Ottawa should pro­tect press

Toronto Star - - CANADA -

When it was re­vealed last week that Montreal po­lice had been spy­ing on Patrick La­gacé, a colum­nist for La Presse news­pa­per, in an ef­fort to un­cover his sources, we de­cried the prac­tice as a “trou­bling threat to free­dom of the press” that was “un­prece­dented in Cana­dian his­tory.” It turns out we were only half right: it was in­deed trou­bling, but hardly un­prece­dented.

In the week since, it has come to light that, in fact, at least 10 other re­porters in Que­bec have had their cell­phones surveilled by lo­cal or pro­vin­cial po­lice since 2008, some for more than five years. In the wake of these alarm­ing dis­clo­sures, the prov­ince has an­nounced that it will launch a pub­lic in­quiry into press free­dom and po­lice sur­veil­lance of jour­nal­ists.

That’s a wel­come devel­op­ment, es­pe­cially as cru­cial ques­tions re­main about the pos­si­ble com­plic­ity of some politi­cians and se­nior po­lice of­fi­cials in the spy­ing. But the prob­lem is not limited to Que­bec. The rev­e­la­tions have also ex­posed a gap in the fed­eral law that pro­tects jour­nal­ists and their sources — one that Ottawa should move quickly to bridge.

It should not sur­prise us that po­lice were tempted to spy on jour­nal­ists to ex­pe­dite their in­ves­ti­ga­tions. What’s more con­cern­ing is that sev­eral jus­tices is­sued war­rants that, based on what we know, seem to be in­con­sis­tent with the spirit of the Supreme Court’s rul­ings on the pro­tec­tion of jour­nal­is­tic sources.

In each case, the jour­nal­ist be­ing mon­i­tored was sus­pected of noth­ing un­to­ward. He or she was privy to no im­mi­nent threats to pub­lic safety. Rather, the jour­nal­ists in ques­tion were sim­ply do­ing their job: telling sto­ries that hap­pened to be em­bar­rass­ing to the po­lice or to govern­ment. The war­rants ap­pear to have been sought to iden­tify ex­ist­ing whistle­blow­ers and in­tim­i­date prospec­tive ones. Given the chill­ing ef­fect such sur­veil­lance is likely to have on the me­dia, it’s hard to con­clude that, on bal­ance, democ­racy was well served by the de­ci­sions.

More­over, the Supreme Court has said jour­nal­ists should be able to pro­tect their sources if they can show do­ing so is in the pub­lic in­ter­est. No such op­por­tu­nity was pro­vided to them. It seems that nei­ther leg­is­la­tion nor ju­rispru­dence pro­vides suf­fi­cient pro­tec­tion for the jour­nal­ist-source re­la­tion­ship that the top court has said serves a “vi­tal role” in democ­racy.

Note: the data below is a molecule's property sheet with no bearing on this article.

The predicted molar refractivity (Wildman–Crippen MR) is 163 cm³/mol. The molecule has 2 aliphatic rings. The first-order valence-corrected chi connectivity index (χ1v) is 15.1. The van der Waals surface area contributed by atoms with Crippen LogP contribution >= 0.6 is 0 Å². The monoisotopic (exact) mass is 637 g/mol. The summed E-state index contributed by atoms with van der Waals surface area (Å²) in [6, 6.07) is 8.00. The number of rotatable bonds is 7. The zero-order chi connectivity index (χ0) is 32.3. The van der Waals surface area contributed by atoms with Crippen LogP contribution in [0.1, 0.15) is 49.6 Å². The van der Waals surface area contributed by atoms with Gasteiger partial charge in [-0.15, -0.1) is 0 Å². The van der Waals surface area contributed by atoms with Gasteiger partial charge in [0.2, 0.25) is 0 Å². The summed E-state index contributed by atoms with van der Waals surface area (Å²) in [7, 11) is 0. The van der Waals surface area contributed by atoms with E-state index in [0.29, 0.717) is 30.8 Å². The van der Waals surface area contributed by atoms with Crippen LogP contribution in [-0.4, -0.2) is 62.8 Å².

No one would speak to a re­porter if they be­lieved he or she was un­able to pro­tect a source or, worse, was col­lect­ing in­for­ma­tion on be­half of po­lice. Jour­nal­ists must be free to seek the truth from all man­ner of sources — whistle­blow­ers and crim­i­nals in­cluded — to keep the pub­lic in­formed on the is­sues that mat­ter.

That’s why Ottawa should take se­ri­ously the sug­ges­tion of Sen. An­dré Pratte, a for­mer ed­i­to­rial page editor at La Presse, who is call­ing on the govern­ment to con­vene a Se­nate-Com­mons com­mit­tee to study the cur­rent safe­guards for jour­nal­ists and their sources and quickly sug­gest im­prove­ments. The ex­ist­ing leg­is­la­tion was writ­ten be­fore tech­nol­ogy vastly ex­panded both the set of jour­nal­is­tic tools and the state’s abil­ity to spy on them. It should be up­dated for the dig­i­tal world.

The re­cent sto­ries out of Que­bec raise im­por­tant ques­tions about trou­bling po­lice prac­tices in that prov­ince and to what ex­tent politi­cians were in­volved. A pub­lic in­quiry is the right re­sponse. But the pro­tec­tion in law of free­dom of the press is a mat­ter of na­tional im­por­tance. Ottawa should do its part.

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